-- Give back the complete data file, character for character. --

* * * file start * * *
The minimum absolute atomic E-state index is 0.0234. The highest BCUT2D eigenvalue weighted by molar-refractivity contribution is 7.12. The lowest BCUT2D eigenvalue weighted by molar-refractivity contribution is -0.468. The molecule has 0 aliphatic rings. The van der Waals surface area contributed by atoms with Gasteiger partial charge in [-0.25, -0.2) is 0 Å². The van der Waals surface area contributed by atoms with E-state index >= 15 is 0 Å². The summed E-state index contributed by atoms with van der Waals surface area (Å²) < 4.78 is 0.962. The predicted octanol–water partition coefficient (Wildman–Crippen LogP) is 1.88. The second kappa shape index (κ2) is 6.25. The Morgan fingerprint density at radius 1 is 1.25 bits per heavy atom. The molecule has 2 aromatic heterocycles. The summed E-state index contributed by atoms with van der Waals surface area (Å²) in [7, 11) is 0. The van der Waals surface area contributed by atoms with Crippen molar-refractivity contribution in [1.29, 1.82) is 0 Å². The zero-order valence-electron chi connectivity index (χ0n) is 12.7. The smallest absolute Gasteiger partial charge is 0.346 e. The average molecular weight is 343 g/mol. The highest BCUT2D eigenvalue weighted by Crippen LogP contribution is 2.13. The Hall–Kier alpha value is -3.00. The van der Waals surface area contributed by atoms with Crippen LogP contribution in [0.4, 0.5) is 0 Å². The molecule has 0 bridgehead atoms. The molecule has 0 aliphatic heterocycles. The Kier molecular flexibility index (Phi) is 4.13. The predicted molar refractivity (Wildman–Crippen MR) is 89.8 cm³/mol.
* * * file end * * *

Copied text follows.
The minimum absolute atomic E-state index is 0.0234. The highest BCUT2D eigenvalue weighted by molar-refractivity contribution is 7.12. The lowest BCUT2D eigenvalue weighted by molar-refractivity contribution is -0.468. The molecule has 0 aliphatic rings. The van der Waals surface area contributed by atoms with Gasteiger partial charge in [-0.25, -0.2) is 0 Å². The van der Waals surface area contributed by atoms with E-state index >= 15 is 0 Å². The summed E-state index contributed by atoms with van der Waals surface area (Å²) < 4.78 is 0.962. The predicted octanol–water partition coefficient (Wildman–Crippen LogP) is 1.88. The second kappa shape index (κ2) is 6.25. The Morgan fingerprint density at radius 1 is 1.25 bits per heavy atom. The molecule has 2 aromatic heterocycles. The summed E-state index contributed by atoms with van der Waals surface area (Å²) in [7, 11) is 0. The van der Waals surface area contributed by atoms with Crippen molar-refractivity contribution in [1.29, 1.82) is 0 Å². The zero-order valence-electron chi connectivity index (χ0n) is 12.7. The smallest absolute Gasteiger partial charge is 0.346 e. The average molecular weight is 343 g/mol. The highest BCUT2D eigenvalue weighted by Crippen LogP contribution is 2.13. The Hall–Kier alpha value is -3.00. The van der Waals surface area contributed by atoms with Crippen LogP contribution in [0.4, 0.5) is 0 Å². The molecule has 0 bridgehead atoms. The molecule has 0 aliphatic heterocycles. The Kier molecular flexibility index (Phi) is 4.13. The predicted molar refractivity (Wildman–Crippen MR) is 89.8 cm³/mol.